John Heney: 'Policy-makers are fixated on high-input and high-risk beef production'
In spite of some extreme variations in temperature this spring, the fact that first-cut silage is coming in so early highlights how good the weather has been.
I had planned to cut silage around the last week in May. Instead, I was covering my pit of first-cut silage on May 14. Having been cut on a warm breezy morning and left to wilt for 24 hours, quality appears to be very good, with little or no run-off.
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But while it looked quite heavy when I walked it a few days beforehand, quantity was a bit disappointing.
This means that I must start preparing for a good second cut as I was planning to get my cattle housed a little earlier next winter.
With this in mind I got slurry out straight away on the land which I've stopped for a second cut.
My cattle appear to be doing well on the early summer grass. With early growth so strong I had to leave cattle a day or so extra in each paddock during the first round of grazing.
This had the welcome benefit of ensuring a good supply of grass for the second round of grazing.
I remain disappointed with the conformation of my first (oldest) bunch of cattle.
However, something which I've started to notice over the last few years is that my second lot of cattle invariably appeared to have far better conformation than their older counterparts. I'm at a total loss to understand why!
Looking at the bigger picture, it's great to read of proposals to encourage people in the dairy sector to take more care in deciding on the type of calves they produce.
Beef finishers have been highlighting this issue for decades but no-one wanted to listen.
Even the Goodman family appear to be having their say, but in the meantime spokespersons from both the suckler and dairy sectors have become quite vocal on how the calves they produce are eventually treated at the meat plants.
Suckler farmer representatives claim that the factory price for Friesian-type cattle should be further reduced in relation to the price given for beef breed cattle, while dairy spokespersons argue vehemently that dairy bred beef is being unfairly graded and marked down in price.
At the end of the day does it really matter as farm income research shows that no matter what breed of animal we fatten we're all going down in the same boat?
While sound advice from whatever source is always welcome, as a cattle farmer I could not but notice the increasing number of online articles promoting the intensification of beef cattle production.
While the old adage warns us that 'when in a hole stop digging' - and in spite of repeated warnings from our top researchers - the Department of Agriculture policy-makers in Kildare Street appear to have turned their backs on efficient, low-input production systems.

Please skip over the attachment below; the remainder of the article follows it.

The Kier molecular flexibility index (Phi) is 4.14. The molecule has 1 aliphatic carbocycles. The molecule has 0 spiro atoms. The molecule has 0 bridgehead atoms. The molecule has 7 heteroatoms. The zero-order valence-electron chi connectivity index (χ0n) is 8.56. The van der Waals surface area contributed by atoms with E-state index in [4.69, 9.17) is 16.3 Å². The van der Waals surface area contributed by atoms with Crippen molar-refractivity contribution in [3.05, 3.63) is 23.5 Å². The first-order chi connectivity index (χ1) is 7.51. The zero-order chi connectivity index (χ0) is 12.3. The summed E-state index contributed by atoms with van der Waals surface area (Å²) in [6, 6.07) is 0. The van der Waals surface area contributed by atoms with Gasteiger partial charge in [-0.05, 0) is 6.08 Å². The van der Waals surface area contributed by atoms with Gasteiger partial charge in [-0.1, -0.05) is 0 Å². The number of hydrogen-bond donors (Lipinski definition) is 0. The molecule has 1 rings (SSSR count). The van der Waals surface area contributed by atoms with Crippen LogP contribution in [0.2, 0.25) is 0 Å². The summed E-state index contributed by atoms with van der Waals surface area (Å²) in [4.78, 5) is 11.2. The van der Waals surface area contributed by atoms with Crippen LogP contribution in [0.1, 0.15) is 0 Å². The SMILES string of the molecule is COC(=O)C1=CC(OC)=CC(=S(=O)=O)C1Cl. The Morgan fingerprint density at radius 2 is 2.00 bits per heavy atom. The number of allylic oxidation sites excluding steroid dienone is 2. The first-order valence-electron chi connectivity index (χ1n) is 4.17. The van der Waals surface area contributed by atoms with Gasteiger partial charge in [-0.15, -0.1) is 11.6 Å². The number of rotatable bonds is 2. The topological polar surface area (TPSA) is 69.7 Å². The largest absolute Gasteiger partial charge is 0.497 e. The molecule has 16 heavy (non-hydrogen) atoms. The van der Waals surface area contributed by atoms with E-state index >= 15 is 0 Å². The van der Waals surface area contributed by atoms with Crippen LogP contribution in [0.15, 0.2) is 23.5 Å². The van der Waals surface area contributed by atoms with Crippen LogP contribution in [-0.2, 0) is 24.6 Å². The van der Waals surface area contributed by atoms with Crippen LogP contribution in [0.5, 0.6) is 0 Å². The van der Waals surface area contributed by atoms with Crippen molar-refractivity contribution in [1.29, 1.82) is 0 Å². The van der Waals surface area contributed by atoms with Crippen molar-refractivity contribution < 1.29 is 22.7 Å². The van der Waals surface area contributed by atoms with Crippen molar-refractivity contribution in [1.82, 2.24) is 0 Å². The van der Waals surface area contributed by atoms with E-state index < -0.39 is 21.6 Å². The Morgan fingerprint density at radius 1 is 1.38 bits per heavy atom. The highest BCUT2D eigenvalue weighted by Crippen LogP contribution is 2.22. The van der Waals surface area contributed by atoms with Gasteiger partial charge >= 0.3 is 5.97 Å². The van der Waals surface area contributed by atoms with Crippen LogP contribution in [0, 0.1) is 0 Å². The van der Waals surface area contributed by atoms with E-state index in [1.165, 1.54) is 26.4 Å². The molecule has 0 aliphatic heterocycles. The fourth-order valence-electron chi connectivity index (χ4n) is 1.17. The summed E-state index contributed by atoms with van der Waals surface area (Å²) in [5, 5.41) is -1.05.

Instead, they have embarked on high-input, high-risk, gross output-focused policies which I believe are far more likely to break us than produce any improvements in our income.
Intensification will of course greatly increase gross output, but this has little relevance to earned income.
And while more commercially successful farm sectors may benefit from costly intensification programmes, promoting such high-cost systems for people involved in low-income or sometimes no-income cattle enterprises shows an alarming sense of indifference to the hardship which will inevitably occur at farm level.
An interesting feature of this campaign is the growing use of the internet by our Kildare Street gurus to deliver their message.
Unfortunately, the ongoing failure of current and previous governments to provide a working National Broadband Service must be extremely frustrating for them as many farmers will still have to wait for up to seven years for a decent internet connection to receive their advice.
Perhaps there is a solution at hand in the shape of the novel developments currently underway in China which is a far larger food-producing country than ours.
A recent report by RTÉ's Yvonne Murray explained how the Chinese government is recommissioning communal radio broadcasts over public tannoy systems in rural villages as part of an effort to educate Chinese farmers on modern agricultural practices.
A questionable side-effect of these broadcasts is that they appear to serve as a means of disseminating Communist Party propaganda.
Of course I, like most farmers, would find this system very strange.
However, considering our broadband shortcomings and the Government's apparent determination to impose their intensive farming ideology on cattle farmers, this Chinese system of communication may hold a certain appeal for the Kildare Street experts.
John Heney farms in Kilfeakle, Co Tipperary
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